Within Trump’s Trade Factions, Nations Look for a Friendly Face

Then, during Mr. Trump’s visit to China in November, Mr. Ross orchestrated deals that administration officials claimed were worth $250 billion, though their true economic value was far less. The peace that effort bought didn’t last. The United States has since ramped up its criticism of China’s industrial ambitions and threatened to impose tariffs on more than $150 billion in Chinese goods.

China’s efforts to court Mr. Mnuchin have also led to frustration, despite initial signs that they would pay off.

Mr. Mnuchin has suggested publicly that Chinese moves to open up the country’s car market and financial services to international competition could be enough to allay the Trump administration’s trade concerns. Two weeks ago, Mr. Mnuchin said the Trump administration was “putting the trade war on hold.” On the thorny issue of ZTE, Mr. Mnuchin said that the United States hadn’t meant to “put ZTE out of business.”

Within Trump’s Trade Factions, Nations Look for a Friendly Face
Within Trump’s Trade Factions, Nations Look for a Friendly Face

Then last week, following intensifying pressure from Congress, the Trump administration said it would push ahead with tariffs on $50 billion in Chinese goods and signaled a potentially tougher stance on ZTE. Mr. Navarro also publicly contradicted Mr. Mnuchin’s comments about suspending the trade war.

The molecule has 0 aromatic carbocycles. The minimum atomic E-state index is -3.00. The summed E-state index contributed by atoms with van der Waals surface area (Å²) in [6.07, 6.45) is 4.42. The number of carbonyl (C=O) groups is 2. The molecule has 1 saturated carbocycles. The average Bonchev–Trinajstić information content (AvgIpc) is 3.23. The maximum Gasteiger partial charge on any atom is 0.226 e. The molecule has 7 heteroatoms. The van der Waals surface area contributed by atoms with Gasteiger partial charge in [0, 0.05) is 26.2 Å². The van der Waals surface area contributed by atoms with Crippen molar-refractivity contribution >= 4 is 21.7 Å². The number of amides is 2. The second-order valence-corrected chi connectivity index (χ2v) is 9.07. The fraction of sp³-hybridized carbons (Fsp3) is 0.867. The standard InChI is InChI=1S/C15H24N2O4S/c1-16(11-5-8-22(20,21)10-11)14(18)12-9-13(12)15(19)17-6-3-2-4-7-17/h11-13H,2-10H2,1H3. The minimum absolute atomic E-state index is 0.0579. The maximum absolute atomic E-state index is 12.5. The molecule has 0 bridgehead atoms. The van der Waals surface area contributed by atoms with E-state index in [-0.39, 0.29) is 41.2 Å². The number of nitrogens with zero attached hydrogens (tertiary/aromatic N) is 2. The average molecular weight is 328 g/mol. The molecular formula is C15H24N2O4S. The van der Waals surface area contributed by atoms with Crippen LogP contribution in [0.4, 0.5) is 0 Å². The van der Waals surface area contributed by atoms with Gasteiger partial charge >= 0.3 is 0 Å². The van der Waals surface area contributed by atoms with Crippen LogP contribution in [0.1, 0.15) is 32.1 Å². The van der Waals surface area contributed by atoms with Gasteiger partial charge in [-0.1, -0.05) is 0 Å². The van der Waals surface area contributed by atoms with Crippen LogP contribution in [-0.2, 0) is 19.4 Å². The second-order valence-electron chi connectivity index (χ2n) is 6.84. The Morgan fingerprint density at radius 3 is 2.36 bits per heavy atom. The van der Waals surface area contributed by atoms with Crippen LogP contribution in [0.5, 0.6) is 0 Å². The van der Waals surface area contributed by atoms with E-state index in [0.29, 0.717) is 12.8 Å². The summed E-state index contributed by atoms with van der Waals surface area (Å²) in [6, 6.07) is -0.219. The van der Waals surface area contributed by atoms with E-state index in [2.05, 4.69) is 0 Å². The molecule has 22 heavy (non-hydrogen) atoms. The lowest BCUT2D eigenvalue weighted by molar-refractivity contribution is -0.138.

The shifts appear to have only stiffened the resolve of American trading partners. After the United States imposed tariffs, Canada and Europe responded quickly on Thursday with their own threats of retaliation. Chinese officials, meanwhile, are still vowing to go through with their planned industrial upgrade, called Made in China 2025, which they see as essential to the country’s security and well-being.

In China, in public discussions and on social media, Mr. Trump’s shifts often play as a sign of instability. Chinese officials, perhaps more than their counterparts elsewhere, strive to strike a consistent message to give the world the impression of a unified government.

“In Chinese culture, when a political leader says something, you mean something,” said Gary Liu, the president of the China Financial Reform Institute, a research group in Shanghai. “China is very upset about the changing attitudes.”

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